Sortie de bal cape - Late 1890s, Russia. Black silk sortie de bal cape. Decorated with embroidered matte sequins on agrements, with silk band, black matte sequin fringes and matching faceted beads. Pleated taffeta ruffles are a modern addition. Black taffeta lining. Firm Trading House of Br. N. and G. Petukhov in Moscow. SKIRT Early 1900s, Russia. Black taffeta dress skirt. Made of cotton mesh with cutout patterns. Decorated with silk braid sewn with machine chain stitches, silk gauze ruffles and matching plicated taffeta. Lining is lost. It was planned to use these articles for the movie The Nutcracker (1967).

Pearls of the collection
Noble and well-to-do ladies had their clothes made not only at the best fashion houses of Moscow and St. Petersburg, but also in Paris, London, and Vienna. This is evidenced by a great number of dresses created by European designers. These items stood the test of time and became the gem of the studio’s collection. Such costumes are distinguished by superb craftsmanship and a high quality of materials and finishing. Generally, those were ball dresses ordered by Russian fashionmongers from abroad. One of the most famous items at our gallery is a ball gown of closely woven glossy silk in colour ecru. The garment is decorated with hand-made lace, satin ribbons and ruffles of silk gauze, while the underwires are made of whalebone. It goes without saying that such expensive dresses were worn with corresponding accessories, including hats and footwear.

Ballgown - Mid 1900s, Russia. Acquired for the movie Parol ne nuzhen (No codeword required) (1967). Costume designer Natalya Panova. Ballgown (bodice, skirt) of ecru duchess. Decorated with handmade inlay-work flax laced motifs. Silk sarcenet lining and underskirt. Draped satin band belt. SORTIE DE BAL CAPE Circa 1900, Russia. It was planned to use this article for the movie Anna na shee (The Anna Cross (1954). Ecru-colored cotton machine tulle sortie de bal cape, cotton chain stitch embroidery.

In Gorky Film Studio’s gallery one can see women’s dancing shoes of silk satin in ecru colour – to match the ball dress. They were bought for the movie Stronger Than All Other Imperatives (1987). Dancing shoes of that time were distinguished by a longer toe embroidered in silk and decorated with bows. The straps were made of satin ribbons attached to a high back; the French heel was covered with material. The shoes were usually hand-made.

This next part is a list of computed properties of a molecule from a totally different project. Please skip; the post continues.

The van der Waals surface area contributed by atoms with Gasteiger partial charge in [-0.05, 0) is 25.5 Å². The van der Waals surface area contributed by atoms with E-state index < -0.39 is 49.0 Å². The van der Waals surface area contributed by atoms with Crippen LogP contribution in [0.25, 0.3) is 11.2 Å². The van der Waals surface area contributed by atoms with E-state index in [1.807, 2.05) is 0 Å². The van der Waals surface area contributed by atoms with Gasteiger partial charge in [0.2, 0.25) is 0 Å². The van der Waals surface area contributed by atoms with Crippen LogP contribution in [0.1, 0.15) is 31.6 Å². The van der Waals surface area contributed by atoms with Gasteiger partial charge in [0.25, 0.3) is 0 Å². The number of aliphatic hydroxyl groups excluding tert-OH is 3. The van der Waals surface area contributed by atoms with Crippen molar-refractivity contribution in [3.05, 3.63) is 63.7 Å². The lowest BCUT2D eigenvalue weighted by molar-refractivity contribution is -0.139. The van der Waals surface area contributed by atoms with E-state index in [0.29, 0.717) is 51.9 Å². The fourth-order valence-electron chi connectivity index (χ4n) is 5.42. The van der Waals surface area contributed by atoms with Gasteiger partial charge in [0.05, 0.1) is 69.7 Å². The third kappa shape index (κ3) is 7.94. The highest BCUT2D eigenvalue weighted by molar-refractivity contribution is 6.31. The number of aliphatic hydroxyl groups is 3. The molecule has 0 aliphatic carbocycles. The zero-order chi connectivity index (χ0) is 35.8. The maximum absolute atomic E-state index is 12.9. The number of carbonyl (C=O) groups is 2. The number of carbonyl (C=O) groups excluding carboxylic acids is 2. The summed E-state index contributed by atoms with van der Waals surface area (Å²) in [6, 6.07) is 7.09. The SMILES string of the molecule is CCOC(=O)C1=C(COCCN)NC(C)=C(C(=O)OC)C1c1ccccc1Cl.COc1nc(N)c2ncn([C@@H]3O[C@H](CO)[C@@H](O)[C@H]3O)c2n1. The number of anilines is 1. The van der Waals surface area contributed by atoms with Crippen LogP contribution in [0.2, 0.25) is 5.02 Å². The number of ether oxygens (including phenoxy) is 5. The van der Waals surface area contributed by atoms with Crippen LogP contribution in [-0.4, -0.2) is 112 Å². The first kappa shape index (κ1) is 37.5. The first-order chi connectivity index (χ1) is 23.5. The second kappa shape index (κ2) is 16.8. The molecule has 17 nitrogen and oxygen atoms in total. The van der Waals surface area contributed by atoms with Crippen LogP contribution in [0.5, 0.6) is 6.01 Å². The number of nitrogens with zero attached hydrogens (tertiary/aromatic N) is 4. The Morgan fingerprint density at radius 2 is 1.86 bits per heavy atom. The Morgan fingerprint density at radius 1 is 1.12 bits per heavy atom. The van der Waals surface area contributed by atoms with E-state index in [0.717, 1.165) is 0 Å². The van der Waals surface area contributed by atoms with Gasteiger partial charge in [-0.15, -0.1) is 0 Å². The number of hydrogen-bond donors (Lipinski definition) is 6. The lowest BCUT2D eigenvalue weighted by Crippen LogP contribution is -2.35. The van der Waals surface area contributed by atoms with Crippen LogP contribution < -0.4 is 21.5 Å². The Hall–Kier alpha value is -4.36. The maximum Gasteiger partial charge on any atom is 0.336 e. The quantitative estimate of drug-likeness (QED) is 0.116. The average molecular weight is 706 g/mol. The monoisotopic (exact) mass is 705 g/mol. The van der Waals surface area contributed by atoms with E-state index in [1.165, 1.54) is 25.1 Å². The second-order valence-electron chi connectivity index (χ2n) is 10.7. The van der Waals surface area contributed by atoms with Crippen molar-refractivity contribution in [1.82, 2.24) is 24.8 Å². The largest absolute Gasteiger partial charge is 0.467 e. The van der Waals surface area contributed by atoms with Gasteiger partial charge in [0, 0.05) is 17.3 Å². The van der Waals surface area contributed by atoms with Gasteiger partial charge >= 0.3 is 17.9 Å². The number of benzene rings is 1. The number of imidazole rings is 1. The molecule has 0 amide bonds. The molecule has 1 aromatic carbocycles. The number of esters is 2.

Military apparel and uniforms hold a special place in the costume collection of Gorky Film Studio. A chamberlain’s dress coat made in the style characteristic of 1855-1856 is among its most outstanding items. It existed in its initial form without any significant alterations until 1917. It was in this dress coat that the legendary actor Alexander Vertinsky played the role of the prince in Anna on the Neck. This dress coat was worn with long trousers of white wool with stripes of gold lace, a bicorne hat, and a chamberlain’s gilded key on a blue moire ribbon. The key symbolized the right of access to the emperor’s chamber.

Gorky Film Studio’s collection is made up of several hundred unique garments dating back to 18th - 20th century. Сutters and designers have been using genuine garments and accessories as samples for many years, creating wonderful costumes for films describing various historical epochs.

In recent years, studio complied with the order of the Bolshoi theatre for the play "La Traviata" has made outfits for the main character of "the Barber of Siberia", as well as the costumes for the production "Eugene Onegin" at the Opera house and for the TV series "Anna Karenina" by Karen Shakhnazarov.

Credits: All media
The story featured may in some cases have been created by an independent third party and may not always represent the views of the institutions, listed below, who have supplied the content.
Translate with Google
Home
Explore
Nearby
Profile